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What is a gene? Region of DNA that codes for one protein or polypeptide; often widely spaced apart.
Who discovered that one gene makes one protein? Beadle and Tatum.
What is the TATA box? a promoter that tells the RNA polymerase where to start.
Does the promoter come before or after the gene? Before
What are introns? intervening sequences; junk in the gene.
Who discovered introns? What year? Philip Sharp and Richard Roberts in 1977.
What do you call the actual part of the gene? Exons.
Who found that introns are spliced out and exons are spliced together to make mRNA? What year? Randolph Wall in 1980.
What signals the end of a gene? a terminator.
DNA is transcribed to RNA. RNA is translated to what? Proteins.
What provides the instructions for every protein we will ever need? DNA (A,T,G,C; double-stranded)
What contains the copy of the protein we need RIGHT NOW? RNA (A,U,G,C; single-stranded)
What is transcription? DNA to mRNA
What is mRNA? messenger RNA. Stuff made from DNA during transcription.
What is the enzyme that assembles growing RNA chain? RNA polymerase
The DNA segments ATT AAG CCT pairs to what RNA segments? UAA TTC GGA
The strand of DNA that contains the gene is called...? the template strand or the sense strand.
The strand of DNA without the gene is called ...? the coding strand or antisense strand
What is an enhancer? the sequence of DNA that helps control transcription. It can be 1000's of bases before or after the gene.
The protein that binds to the enhancer and starts transcription is called...? the activator.
What is a silencer? its a protein that binds to the enhancer and stops transcription
Describe mRNA processing? 1. Methylated mRNA cap, 2. Poly A tail, 3. Processing
What is the Methylated mRNA cap (1st step in mRNA processing)? a backward facing guanine with methyl groups is added to the 5' front of the mRNA. It keeps mRNA from being degraded; and helps ribosomes know where to attach.
What is the Poly A tail (2nd step in mRNA processing)? approximately 200 adenines are added to the 3' end of the mRNA. It keeps mRNA from being degraded.
What is splicing (3rd step in mRNA processing)? introns are removed and exons hooked together.
What is it called when mRNA makes proteins? Translation
What is rRNA and what does it do? ribosomal RNA. It binds amino acid to the protein chain.
What is tRNA and what does it do? transfer RNA. It presents correct amino acid to the protein chain.
What is the template for tRNA? mRNA
The 3-letter piece segments of mRNA are called? codons
What is an anticodon? the 3-letter piece opposite of the codon; located on the tRNA.
What are the first three letters of the actual gene? AUG (which codes for methionine)
What is the Start codon? the first 3 letters of the actual gene (AUG).
What is the Stop codon? it tells rRNA to stop translating.
What are proteins? the cellular building blocks made of different combinations of 20 amino acids.
One amino acid is linked to the next amino acid by what? Peptide bond
2 amino acids joined together are called? a Dipeptide
What is a tripeptide? 3 amino acids joined together.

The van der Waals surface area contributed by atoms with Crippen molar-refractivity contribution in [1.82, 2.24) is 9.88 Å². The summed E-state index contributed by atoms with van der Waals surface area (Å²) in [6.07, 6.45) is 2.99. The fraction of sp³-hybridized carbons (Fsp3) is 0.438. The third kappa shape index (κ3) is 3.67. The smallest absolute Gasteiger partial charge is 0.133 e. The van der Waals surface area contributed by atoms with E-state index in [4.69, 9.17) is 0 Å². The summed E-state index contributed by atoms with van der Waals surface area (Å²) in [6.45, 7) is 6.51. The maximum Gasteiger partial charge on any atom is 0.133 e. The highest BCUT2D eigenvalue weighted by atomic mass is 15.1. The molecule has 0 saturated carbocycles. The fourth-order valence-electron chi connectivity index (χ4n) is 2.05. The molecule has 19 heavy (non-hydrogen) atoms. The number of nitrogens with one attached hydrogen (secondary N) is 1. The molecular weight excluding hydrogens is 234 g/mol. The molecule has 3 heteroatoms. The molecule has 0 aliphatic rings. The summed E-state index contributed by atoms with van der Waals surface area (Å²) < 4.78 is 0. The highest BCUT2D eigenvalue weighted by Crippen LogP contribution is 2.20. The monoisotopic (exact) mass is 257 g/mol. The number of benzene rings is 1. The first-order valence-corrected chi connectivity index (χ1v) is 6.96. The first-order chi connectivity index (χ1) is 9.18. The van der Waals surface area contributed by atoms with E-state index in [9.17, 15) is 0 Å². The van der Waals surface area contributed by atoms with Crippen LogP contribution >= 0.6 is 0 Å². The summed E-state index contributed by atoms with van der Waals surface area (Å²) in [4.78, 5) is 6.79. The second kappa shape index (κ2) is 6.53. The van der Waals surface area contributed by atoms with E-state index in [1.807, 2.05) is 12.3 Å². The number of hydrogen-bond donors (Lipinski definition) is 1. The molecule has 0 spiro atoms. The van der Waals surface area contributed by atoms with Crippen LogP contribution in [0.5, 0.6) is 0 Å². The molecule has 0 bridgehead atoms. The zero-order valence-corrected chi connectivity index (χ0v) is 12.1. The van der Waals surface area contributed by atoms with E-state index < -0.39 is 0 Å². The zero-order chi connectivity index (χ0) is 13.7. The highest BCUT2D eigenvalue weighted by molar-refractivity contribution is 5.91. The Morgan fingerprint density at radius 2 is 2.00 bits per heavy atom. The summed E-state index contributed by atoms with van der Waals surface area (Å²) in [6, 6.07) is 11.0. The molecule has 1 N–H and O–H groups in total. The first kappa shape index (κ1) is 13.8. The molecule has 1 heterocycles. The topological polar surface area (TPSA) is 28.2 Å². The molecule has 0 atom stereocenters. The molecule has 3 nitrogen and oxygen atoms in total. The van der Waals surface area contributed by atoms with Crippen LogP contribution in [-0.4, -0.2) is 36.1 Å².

What is a polypeptide? many amino acids joined together.
What is conformation? 3 dimensional shape of a protein.
What is Primary structure? which amino acid is first, second, third, etc.
What is Secondary structure? some amino acids have structures like alpha helixes and beta pleats.
What is the name for a coiled structure with hydrogen bonds holding it together? Alpha helix
What is a beta pleat? a parallel structure with hydrogen bonds holding it together.
What is a Tertiary structure? how the alpha helixes and beta pleats interact with each other; held together by disulfide bridges.
What are Disulfide bridges? covalent bonds between sulfhydryl (-SH) groups. (The bond is broken and reformed in hair permanents.)
What is it called when 2 or more tertiary structures (polypeptides) come together? Quaternary structure.
What do you call a protein that loses its conformation (often from heat, pH, or salt)? Denaturation.
Infectious proteins without DNA or RNA are called? Prions (ex. scrapie, kuru, mad cow disease)
Give some examples of a prion? Scrapie, kuru, mad cow disease
T or F. There is evidence that show that an abnormal protein (prion) goes around converting normal proteins into more abnormal proteins. TRUE
What is Creutzfeldt-Jakob disease (CJD)? it is a human neurological disease that is genetically inherited and transmitted through contaminated brain tissue.
What do you call a sheep neurological disease that is thought to be transmitted through eating infected meat? Scrapie
About how many cases of Mad Cow Disease have there been? 200,000
What is Mad Cow Disease? a bovine neurological disease thought to be transmitted through eating infected meat.
The U.S. found its first cow with mad cow disease in what year? 2003
What is the human neurological disease thought to be transmitted through eating cow brains infected with mad cow prion? variant Creutzfeldt-Jakob disease (vCJD). About 150 cases.
Gene activity is regulated at different steps: name 5. 1. Transcription, 2. mRNA, 3. Protein modification, 4. Enzymes, 5. Barr bodies.
T or F. In transcription, promoters turn off certain genes. FALSE (they turn them ON)
T or F. Some mRNA are very stable and last a long time, so there is plenty of time to make lots of proteins. TRUE